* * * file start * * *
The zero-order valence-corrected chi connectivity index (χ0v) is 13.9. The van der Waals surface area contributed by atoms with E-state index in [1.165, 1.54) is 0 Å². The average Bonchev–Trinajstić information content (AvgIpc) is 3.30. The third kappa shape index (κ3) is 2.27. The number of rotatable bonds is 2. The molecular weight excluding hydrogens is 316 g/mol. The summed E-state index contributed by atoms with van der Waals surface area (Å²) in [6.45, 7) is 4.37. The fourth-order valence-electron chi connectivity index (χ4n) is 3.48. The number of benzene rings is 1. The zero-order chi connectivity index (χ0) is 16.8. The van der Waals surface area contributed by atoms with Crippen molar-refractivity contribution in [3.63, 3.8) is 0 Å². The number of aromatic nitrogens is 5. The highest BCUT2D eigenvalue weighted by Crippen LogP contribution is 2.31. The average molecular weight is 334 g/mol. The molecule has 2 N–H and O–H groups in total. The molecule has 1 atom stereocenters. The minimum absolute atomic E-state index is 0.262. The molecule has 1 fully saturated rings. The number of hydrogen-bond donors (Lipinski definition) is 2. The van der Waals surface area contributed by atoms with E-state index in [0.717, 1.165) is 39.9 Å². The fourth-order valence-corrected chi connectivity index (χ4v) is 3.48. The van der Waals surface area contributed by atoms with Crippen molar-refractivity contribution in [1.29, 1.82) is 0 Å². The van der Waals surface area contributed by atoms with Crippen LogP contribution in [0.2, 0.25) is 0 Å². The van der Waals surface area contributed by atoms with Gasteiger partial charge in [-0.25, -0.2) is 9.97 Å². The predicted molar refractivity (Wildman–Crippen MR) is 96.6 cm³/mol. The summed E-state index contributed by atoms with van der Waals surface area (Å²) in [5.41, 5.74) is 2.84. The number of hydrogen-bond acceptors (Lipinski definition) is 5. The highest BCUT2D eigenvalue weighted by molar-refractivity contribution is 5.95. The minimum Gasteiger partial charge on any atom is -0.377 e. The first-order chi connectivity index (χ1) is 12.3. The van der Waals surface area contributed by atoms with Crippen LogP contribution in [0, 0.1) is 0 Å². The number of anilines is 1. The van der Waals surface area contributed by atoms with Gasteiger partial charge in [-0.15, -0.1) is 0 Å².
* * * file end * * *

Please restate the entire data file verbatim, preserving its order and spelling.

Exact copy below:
The zero-order valence-corrected chi connectivity index (χ0v) is 13.9. The van der Waals surface area contributed by atoms with E-state index in [1.165, 1.54) is 0 Å². The average Bonchev–Trinajstić information content (AvgIpc) is 3.30. The third kappa shape index (κ3) is 2.27. The number of rotatable bonds is 2. The molecular weight excluding hydrogens is 316 g/mol. The summed E-state index contributed by atoms with van der Waals surface area (Å²) in [6.45, 7) is 4.37. The fourth-order valence-electron chi connectivity index (χ4n) is 3.48. The number of benzene rings is 1. The zero-order chi connectivity index (χ0) is 16.8. The van der Waals surface area contributed by atoms with Crippen molar-refractivity contribution in [3.63, 3.8) is 0 Å². The number of aromatic nitrogens is 5. The highest BCUT2D eigenvalue weighted by Crippen LogP contribution is 2.31. The average molecular weight is 334 g/mol. The molecule has 2 N–H and O–H groups in total. The molecule has 1 atom stereocenters. The minimum absolute atomic E-state index is 0.262. The molecule has 1 fully saturated rings. The number of hydrogen-bond donors (Lipinski definition) is 2. The van der Waals surface area contributed by atoms with E-state index in [0.717, 1.165) is 39.9 Å². The fourth-order valence-corrected chi connectivity index (χ4v) is 3.48. The van der Waals surface area contributed by atoms with Crippen molar-refractivity contribution in [1.29, 1.82) is 0 Å². The van der Waals surface area contributed by atoms with Crippen LogP contribution in [0.2, 0.25) is 0 Å². The van der Waals surface area contributed by atoms with Gasteiger partial charge in [-0.25, -0.2) is 9.97 Å². The predicted molar refractivity (Wildman–Crippen MR) is 96.6 cm³/mol. The summed E-state index contributed by atoms with van der Waals surface area (Å²) in [5.41, 5.74) is 2.84. The number of hydrogen-bond acceptors (Lipinski definition) is 5. The highest BCUT2D eigenvalue weighted by molar-refractivity contribution is 5.95. The minimum Gasteiger partial charge on any atom is -0.377 e. The first-order chi connectivity index (χ1) is 12.3. The van der Waals surface area contributed by atoms with Crippen LogP contribution in [0, 0.1) is 0 Å². The number of anilines is 1. The van der Waals surface area contributed by atoms with Gasteiger partial charge in [-0.15, -0.1) is 0 Å².